Saturday, August 19, 2006

When People Just Won't Leave You Alone

It seems that it is almost impossible to get away these days. When you settle back in a secluded spot to read a good book or cast a fishing line or just spend a few treasured moments with a loved one, your cell-phone interrupts. Your automobile is equipped with GPS, which helps others to find you when you're in an accident and disabled, or any other time, for that matter. Meanwhile, work schedules grow increasingly more intense. You want a break. I know I do. Jesus did, too. On several occasions, he broke away from the crowds for some quiet time to pray, or fish, or just do what ever a Messiah does on vacation. In Mark 7:24-30, for example, Jesus makes a rare excursion outside Palestine. He goes to the vicinity of Tyre. If you have watched the news recently, you've seen reports of Israel's attacks on southern Lebanon. Among the cities bombed was Tyre. Jesus went to a house in Tyre and the Bible says that he wanted no one to know it. Why? Perhaps he just needed some down time. However, it was not to be. He could not keep his presence a secret, even far from home. A non-Jewish woman from that area, who had a daughter who was demon-possessed, heard that the miracle-working teacher from Galilee was in her city and tracked him down. How do you react when someone intrudes on your personal time? Are you more abrupt, perhaps even a little rude? Jesus replies to her initial request with a cryptic remark that seems almost rude and perhaps even racist. "First let the children eat all they want, for it is not right to take the children's bread and toss it to the dogs," he said. Gentiles were unclean, as were dogs. This woman was on a mission, however, and she would not be pushed aside. With just a touch of humor, the desperate woman responded to the curt dismissal, "Yes, Lord, but even the dogs under the table eat the children's crumbs." Jesus was impressed. "For such a reply, you may go," he said. "The demon has left your daughter." She went home and found that her daughter had been healed. This story has much to say to us. First, like Jesus, we may have times when we want to be left alone, but people, maybe even people we do not like, really need our help. We may have to struggle to contain our frustration or even revulsion. They still need our help, and most of us have probably had a time when we needed help but it seemed that no one cared. We have to take a deep breath, and listen, then help if we can. Second, like the woman, we may be brushed aside by someone who is preoccupied or off-duty or on vacation. Their treatment of us may sting, may even cut deeply. This woman's grace when rejected speaks to us. Responding with anger or cursing rarely helps. Humor and good-mannered persistence may. We may even need to ask if we might come back at a better time. Third, Jesus's initial response may remind us that cultural values and environment influence our responses. Even if Jesus was just testing the woman (as many commentators suggest), his response was just what this Gentile woman might have expected from a typical Jewish man of the time. Later, Peter the apostle would have his own struggles with cultural bias (Acts 9, Galatians 2). Fourth, Jesus's ultimate response demonstrates that racial or ethnic prejudice have no place in a Christian's worldview. Jesus reached out repeatedly to people whom his cultural peers found disgusting: Gentiles, lepers, tax collectors, Roman soldiers.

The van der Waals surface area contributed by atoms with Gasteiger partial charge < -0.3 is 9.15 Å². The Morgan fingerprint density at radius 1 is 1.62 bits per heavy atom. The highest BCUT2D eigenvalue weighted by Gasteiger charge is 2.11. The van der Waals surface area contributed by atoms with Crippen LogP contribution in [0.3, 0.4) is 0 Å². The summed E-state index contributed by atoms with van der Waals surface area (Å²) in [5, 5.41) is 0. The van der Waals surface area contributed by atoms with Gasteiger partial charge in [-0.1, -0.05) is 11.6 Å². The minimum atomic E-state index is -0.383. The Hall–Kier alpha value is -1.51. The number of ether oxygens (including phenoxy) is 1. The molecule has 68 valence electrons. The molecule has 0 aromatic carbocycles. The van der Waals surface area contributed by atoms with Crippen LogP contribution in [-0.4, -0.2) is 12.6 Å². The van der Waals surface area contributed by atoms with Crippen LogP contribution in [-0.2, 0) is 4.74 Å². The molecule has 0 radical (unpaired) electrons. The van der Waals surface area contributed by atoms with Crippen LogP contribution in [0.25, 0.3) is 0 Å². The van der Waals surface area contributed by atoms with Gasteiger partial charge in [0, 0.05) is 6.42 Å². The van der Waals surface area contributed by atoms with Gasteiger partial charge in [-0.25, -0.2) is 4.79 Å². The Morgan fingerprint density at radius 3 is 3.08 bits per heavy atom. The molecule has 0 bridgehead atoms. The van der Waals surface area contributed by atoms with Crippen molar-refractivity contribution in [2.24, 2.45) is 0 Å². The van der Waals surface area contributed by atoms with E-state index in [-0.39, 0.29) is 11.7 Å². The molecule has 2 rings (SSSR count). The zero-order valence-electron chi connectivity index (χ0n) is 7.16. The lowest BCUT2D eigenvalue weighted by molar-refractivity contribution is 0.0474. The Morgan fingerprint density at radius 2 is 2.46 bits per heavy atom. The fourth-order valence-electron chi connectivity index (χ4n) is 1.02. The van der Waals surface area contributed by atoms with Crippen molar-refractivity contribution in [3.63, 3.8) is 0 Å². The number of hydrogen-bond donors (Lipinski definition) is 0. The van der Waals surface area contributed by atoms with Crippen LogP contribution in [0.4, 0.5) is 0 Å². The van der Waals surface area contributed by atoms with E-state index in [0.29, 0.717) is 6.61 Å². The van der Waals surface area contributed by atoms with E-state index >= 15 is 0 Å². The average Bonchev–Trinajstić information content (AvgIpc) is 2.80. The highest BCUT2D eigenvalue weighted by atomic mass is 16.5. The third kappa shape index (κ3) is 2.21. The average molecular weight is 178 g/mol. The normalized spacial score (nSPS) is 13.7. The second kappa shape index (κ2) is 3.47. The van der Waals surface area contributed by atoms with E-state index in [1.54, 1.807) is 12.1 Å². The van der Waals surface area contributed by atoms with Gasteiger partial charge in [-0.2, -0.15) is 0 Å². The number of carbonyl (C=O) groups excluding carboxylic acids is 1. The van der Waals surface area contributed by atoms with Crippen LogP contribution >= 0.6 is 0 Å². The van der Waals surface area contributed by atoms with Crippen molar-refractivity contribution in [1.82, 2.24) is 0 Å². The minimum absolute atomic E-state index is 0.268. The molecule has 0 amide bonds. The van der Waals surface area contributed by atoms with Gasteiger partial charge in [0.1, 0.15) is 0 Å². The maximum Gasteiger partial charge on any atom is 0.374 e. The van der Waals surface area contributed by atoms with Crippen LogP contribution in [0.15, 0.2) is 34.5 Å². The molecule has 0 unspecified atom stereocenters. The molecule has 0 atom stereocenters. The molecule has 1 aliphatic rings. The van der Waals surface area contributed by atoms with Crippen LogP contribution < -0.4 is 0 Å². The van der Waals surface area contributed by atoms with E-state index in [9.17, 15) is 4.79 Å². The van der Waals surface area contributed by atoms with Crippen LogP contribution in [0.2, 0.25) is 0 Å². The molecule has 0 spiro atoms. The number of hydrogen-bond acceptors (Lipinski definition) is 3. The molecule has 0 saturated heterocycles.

Jesus helped this woman. It was not a good time for him (perhaps a fifth lesson here is that everyone needs to take some time off), but he still came through. Sometimes, we don't. It is at those times that we need to remember this woman and her statement that "even the dogs eat the crumbs that fall from the children's table." We're more like the dogs in those moments when we fail to show grace. We need the crumbs of grace, too. Jesus will help us, too.

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